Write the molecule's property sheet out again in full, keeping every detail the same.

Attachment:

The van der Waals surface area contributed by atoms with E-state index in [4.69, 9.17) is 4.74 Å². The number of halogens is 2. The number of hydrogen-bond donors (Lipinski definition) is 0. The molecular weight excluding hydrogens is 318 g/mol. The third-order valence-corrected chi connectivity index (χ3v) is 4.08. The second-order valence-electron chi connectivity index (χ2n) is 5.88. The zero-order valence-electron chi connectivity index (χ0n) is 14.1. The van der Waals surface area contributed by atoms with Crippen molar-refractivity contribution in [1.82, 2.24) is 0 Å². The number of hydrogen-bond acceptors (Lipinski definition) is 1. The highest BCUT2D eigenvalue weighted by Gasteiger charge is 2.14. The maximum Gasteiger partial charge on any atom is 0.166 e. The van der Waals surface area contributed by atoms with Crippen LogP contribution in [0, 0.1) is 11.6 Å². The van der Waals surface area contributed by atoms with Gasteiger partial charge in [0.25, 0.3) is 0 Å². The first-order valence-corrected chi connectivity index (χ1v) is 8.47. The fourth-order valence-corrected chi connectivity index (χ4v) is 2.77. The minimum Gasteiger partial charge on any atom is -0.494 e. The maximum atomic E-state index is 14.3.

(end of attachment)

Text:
The van der Waals surface area contributed by atoms with E-state index in [4.69, 9.17) is 4.74 Å². The number of halogens is 2. The number of hydrogen-bond donors (Lipinski definition) is 0. The molecular weight excluding hydrogens is 318 g/mol. The third-order valence-corrected chi connectivity index (χ3v) is 4.08. The second-order valence-electron chi connectivity index (χ2n) is 5.88. The zero-order valence-electron chi connectivity index (χ0n) is 14.1. The van der Waals surface area contributed by atoms with Crippen molar-refractivity contribution in [1.82, 2.24) is 0 Å². The number of hydrogen-bond acceptors (Lipinski definition) is 1. The highest BCUT2D eigenvalue weighted by Gasteiger charge is 2.14. The maximum Gasteiger partial charge on any atom is 0.166 e. The van der Waals surface area contributed by atoms with Crippen LogP contribution in [0, 0.1) is 11.6 Å². The van der Waals surface area contributed by atoms with Gasteiger partial charge in [0.25, 0.3) is 0 Å². The first-order valence-corrected chi connectivity index (χ1v) is 8.47. The fourth-order valence-corrected chi connectivity index (χ4v) is 2.77. The minimum Gasteiger partial charge on any atom is -0.494 e. The maximum atomic E-state index is 14.3.